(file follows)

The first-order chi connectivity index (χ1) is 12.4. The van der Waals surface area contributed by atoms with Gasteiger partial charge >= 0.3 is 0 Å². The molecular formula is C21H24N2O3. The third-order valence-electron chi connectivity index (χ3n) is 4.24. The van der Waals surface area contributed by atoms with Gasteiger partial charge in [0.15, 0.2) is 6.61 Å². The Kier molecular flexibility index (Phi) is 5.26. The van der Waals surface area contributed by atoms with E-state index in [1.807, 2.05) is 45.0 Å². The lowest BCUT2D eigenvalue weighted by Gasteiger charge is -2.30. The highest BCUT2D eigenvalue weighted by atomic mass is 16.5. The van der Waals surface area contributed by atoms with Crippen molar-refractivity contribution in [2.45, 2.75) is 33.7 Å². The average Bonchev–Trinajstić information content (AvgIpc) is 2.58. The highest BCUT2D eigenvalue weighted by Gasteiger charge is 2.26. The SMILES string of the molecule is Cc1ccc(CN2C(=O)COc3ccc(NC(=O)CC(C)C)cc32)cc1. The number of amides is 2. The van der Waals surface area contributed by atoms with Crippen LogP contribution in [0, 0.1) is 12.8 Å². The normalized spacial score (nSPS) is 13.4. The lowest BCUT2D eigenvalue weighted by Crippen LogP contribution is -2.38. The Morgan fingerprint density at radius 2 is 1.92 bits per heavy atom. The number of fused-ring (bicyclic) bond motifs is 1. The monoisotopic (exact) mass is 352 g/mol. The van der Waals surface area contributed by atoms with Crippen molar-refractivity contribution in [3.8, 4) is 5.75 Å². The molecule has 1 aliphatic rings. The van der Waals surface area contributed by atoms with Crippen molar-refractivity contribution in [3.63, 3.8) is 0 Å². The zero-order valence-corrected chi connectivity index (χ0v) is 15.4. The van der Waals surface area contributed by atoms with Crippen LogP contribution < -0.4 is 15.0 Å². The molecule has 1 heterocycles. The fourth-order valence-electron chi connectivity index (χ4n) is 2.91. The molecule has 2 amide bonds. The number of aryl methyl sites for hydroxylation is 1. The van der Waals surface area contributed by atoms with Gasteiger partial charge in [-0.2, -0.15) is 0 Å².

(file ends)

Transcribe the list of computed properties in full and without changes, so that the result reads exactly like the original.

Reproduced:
The first-order chi connectivity index (χ1) is 12.4. The van der Waals surface area contributed by atoms with Gasteiger partial charge >= 0.3 is 0 Å². The molecular formula is C21H24N2O3. The third-order valence-electron chi connectivity index (χ3n) is 4.24. The van der Waals surface area contributed by atoms with Gasteiger partial charge in [0.15, 0.2) is 6.61 Å². The Kier molecular flexibility index (Phi) is 5.26. The van der Waals surface area contributed by atoms with E-state index in [1.807, 2.05) is 45.0 Å². The lowest BCUT2D eigenvalue weighted by Gasteiger charge is -2.30. The highest BCUT2D eigenvalue weighted by atomic mass is 16.5. The van der Waals surface area contributed by atoms with Crippen molar-refractivity contribution in [2.45, 2.75) is 33.7 Å². The average Bonchev–Trinajstić information content (AvgIpc) is 2.58. The highest BCUT2D eigenvalue weighted by Gasteiger charge is 2.26. The SMILES string of the molecule is Cc1ccc(CN2C(=O)COc3ccc(NC(=O)CC(C)C)cc32)cc1. The number of amides is 2. The van der Waals surface area contributed by atoms with Crippen LogP contribution in [0, 0.1) is 12.8 Å². The normalized spacial score (nSPS) is 13.4. The lowest BCUT2D eigenvalue weighted by Crippen LogP contribution is -2.38. The Morgan fingerprint density at radius 2 is 1.92 bits per heavy atom. The number of fused-ring (bicyclic) bond motifs is 1. The monoisotopic (exact) mass is 352 g/mol. The van der Waals surface area contributed by atoms with Crippen molar-refractivity contribution in [3.8, 4) is 5.75 Å². The molecule has 1 aliphatic rings. The van der Waals surface area contributed by atoms with Crippen molar-refractivity contribution in [3.63, 3.8) is 0 Å². The zero-order valence-corrected chi connectivity index (χ0v) is 15.4. The van der Waals surface area contributed by atoms with Crippen LogP contribution < -0.4 is 15.0 Å². The molecule has 1 heterocycles. The fourth-order valence-electron chi connectivity index (χ4n) is 2.91. The molecule has 2 amide bonds. The number of aryl methyl sites for hydroxylation is 1. The van der Waals surface area contributed by atoms with Gasteiger partial charge in [-0.2, -0.15) is 0 Å².